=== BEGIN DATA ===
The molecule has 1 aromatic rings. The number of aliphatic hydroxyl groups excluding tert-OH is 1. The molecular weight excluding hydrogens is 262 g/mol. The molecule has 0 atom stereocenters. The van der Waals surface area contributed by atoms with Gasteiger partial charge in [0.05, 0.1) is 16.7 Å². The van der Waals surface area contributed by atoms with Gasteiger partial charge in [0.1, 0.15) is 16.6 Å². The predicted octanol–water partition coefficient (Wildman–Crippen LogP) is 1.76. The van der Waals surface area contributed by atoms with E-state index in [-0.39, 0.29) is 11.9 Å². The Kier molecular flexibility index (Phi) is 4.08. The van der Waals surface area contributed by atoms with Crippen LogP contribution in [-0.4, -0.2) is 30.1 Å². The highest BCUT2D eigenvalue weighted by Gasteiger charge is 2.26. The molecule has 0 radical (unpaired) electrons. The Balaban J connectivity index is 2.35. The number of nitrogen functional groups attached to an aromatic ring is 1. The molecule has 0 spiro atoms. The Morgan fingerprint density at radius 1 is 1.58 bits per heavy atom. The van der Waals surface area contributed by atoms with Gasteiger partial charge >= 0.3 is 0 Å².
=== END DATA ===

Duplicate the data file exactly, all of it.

The molecule has 1 aromatic rings. The number of aliphatic hydroxyl groups excluding tert-OH is 1. The molecular weight excluding hydrogens is 262 g/mol. The molecule has 0 atom stereocenters. The van der Waals surface area contributed by atoms with Gasteiger partial charge in [0.05, 0.1) is 16.7 Å². The van der Waals surface area contributed by atoms with Gasteiger partial charge in [0.1, 0.15) is 16.6 Å². The predicted octanol–water partition coefficient (Wildman–Crippen LogP) is 1.76. The van der Waals surface area contributed by atoms with E-state index in [-0.39, 0.29) is 11.9 Å². The Kier molecular flexibility index (Phi) is 4.08. The van der Waals surface area contributed by atoms with Crippen LogP contribution in [-0.4, -0.2) is 30.1 Å². The highest BCUT2D eigenvalue weighted by Gasteiger charge is 2.26. The molecule has 0 radical (unpaired) electrons. The Balaban J connectivity index is 2.35. The number of nitrogen functional groups attached to an aromatic ring is 1. The molecule has 0 spiro atoms. The Morgan fingerprint density at radius 1 is 1.58 bits per heavy atom. The van der Waals surface area contributed by atoms with Gasteiger partial charge >= 0.3 is 0 Å².